Tuesday, February 10, 2009

Richard Buckner reissues

Richard Buckner is among the many musicians to have earned honorary Tucsonan status by hiding out here - under circumstances good, bad, extraordinary or unspeakable - and letting the desert calm sink in. This is a creative place - these Arid Madlands - and seekers seek it. They come in search of the strange and unusual, and without fail, they find plenty of it.

Buckner came here to record his 1996 record Devotion + Doubt, teaming with the ever-present Joey Burns and John Convertino, a pair Buckner describes as "one of the finest rhythm sections in musicdom." On the way he created and then lost the music that would later become The Hill, an experiment in breathing new life via music into Edgar Lee Master's Spoon River Anthology.

Lost in his glove compartment for four years, the tape was apparently just waiting for the right moment to make itself known, and once again found a comforting home in the desert air. Buckner describes coming back to Tucson to re-record the songs, again with Burns and Convertino, who were under orders to record without bass or drums, resulting in an unusual and atmospheric cello and anything-that'll-make-a-sound percussion combo.

Still, The Hill is the only Buckner album I've never been able to really get into, perhaps because it was put on CD as one 34-minute track, perhaps because it seemed like a tangent, perhaps because I'm impatient and just liked Since too much to break out and give it a chance.

Now Merge Records, Buckner's home for his last two albums, has announced that The Hill, 1995's Bloomed and 2002's Impasse will be re-released. All out-of-print now, the albums should get much needed notice via the Merge imprint.

On the Merge blog, Buckner describes the four-day Lubbock recording session that saw both 112-degree heat and a raging hail storm. And going back to the album with that in mind, I have to say the music sounds like a product of that hectic and schizophrenic weather.

The album opens with "Blue & Wonder," as solid a display of songwriting talent to ever lead off a debut record. The storytelling style that marks his songs is right there at the beginning. He's veiled and vague, using loosely connected moments to sketch tales with staggering levels of emotion:
"Well I've been stunned
And I've been turned
I've been undone and burned
I saw you as the answer to
Years of blue and wonder"

The chorus - "What's that word / I forget sometimes / it's the one that means / the love has left your eyes" - shows as well as any song that where Buckner drops off a tale is rarely where he picks it up again. His songs have holes - big, mysterious holes that lend more to the song's essence because they're there. Buckner uses those holes as dividers, leveraging powerful and evocative statements from sparse words.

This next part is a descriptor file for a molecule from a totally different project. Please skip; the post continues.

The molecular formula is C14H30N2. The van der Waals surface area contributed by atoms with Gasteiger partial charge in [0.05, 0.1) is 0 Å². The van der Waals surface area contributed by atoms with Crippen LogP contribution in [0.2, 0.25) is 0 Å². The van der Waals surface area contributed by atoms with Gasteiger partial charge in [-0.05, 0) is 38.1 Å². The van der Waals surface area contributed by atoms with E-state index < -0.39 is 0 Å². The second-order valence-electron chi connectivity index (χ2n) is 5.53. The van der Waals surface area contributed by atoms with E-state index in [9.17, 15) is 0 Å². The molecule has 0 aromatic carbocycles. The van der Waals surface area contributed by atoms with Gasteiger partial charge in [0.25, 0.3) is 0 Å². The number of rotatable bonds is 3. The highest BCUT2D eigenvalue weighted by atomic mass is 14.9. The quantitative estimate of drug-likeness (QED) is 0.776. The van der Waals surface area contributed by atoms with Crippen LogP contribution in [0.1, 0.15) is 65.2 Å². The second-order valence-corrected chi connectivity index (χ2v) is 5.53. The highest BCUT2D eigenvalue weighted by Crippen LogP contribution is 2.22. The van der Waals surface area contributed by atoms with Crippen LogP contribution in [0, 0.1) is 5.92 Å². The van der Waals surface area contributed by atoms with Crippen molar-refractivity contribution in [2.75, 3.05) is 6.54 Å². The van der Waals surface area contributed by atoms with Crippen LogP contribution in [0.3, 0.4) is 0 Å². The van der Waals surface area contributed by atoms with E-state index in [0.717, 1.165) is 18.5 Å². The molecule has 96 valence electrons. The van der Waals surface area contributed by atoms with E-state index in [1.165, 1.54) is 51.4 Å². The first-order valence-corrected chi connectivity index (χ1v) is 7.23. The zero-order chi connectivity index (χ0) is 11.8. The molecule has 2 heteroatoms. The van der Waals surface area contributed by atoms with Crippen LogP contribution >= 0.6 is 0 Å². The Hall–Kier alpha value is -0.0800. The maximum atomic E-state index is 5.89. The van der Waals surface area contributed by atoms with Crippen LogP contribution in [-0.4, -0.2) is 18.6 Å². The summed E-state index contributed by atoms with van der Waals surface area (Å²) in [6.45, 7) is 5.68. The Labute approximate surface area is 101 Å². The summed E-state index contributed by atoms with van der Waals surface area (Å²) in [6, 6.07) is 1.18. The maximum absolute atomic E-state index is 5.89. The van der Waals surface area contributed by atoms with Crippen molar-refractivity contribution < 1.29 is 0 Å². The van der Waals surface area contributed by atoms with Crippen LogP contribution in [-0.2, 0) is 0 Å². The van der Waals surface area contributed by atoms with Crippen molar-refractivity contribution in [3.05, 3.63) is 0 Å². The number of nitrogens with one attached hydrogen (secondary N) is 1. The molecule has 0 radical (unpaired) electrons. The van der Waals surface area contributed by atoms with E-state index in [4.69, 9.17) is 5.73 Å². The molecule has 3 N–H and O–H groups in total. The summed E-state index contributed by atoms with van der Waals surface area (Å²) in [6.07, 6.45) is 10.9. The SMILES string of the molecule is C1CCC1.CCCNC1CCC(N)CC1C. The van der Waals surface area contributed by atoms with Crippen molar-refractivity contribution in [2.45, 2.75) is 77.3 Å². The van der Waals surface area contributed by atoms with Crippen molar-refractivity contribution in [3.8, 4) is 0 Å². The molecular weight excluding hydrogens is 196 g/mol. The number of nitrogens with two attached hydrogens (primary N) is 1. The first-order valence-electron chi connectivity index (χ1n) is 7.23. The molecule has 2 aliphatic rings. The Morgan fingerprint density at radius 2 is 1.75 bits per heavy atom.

Eight records in, Buckner has established himself as a songwriting force, a unique and compelling guitar player and a singer who uses every bit of his deep, gruff voice to deliver his songs with a passionate immediacy.

I've seen Buckner a half dozen times or so, but it seems like it's been at least two years since he came through Tucson, touring for Meadow. Merge lists just a few dates for a spring 2009 tour, and promises more, so I don't doubt Buckner will swing back this way soon.

Richard Buckner - Gauzy Dress In The Sun
Richard Buckner - Emily Sparks
Richard Buckner - Born Into Giving It Up
Richard Buckner - 2007 KCRW performance


Kevin said...

Great post and I was glad to see the news about this at Merge. "Bloomed" is one of my favorites, and it has even more sentimental value because I lived in Lubbock for two years.

Anonymous said...

I saw him in Denver late 2005 and he was all clean cut and looked healthy. Then I saw him again maybe a year later, maybe more, his hair was long, he had a scragily beard, and generally just looked like shit. Must have been a bad year for him. I think I only like his sad music about fucked up relationships. But I really like those. "Mother did you see what was about to happen/ she took me down so far I never quite made it back."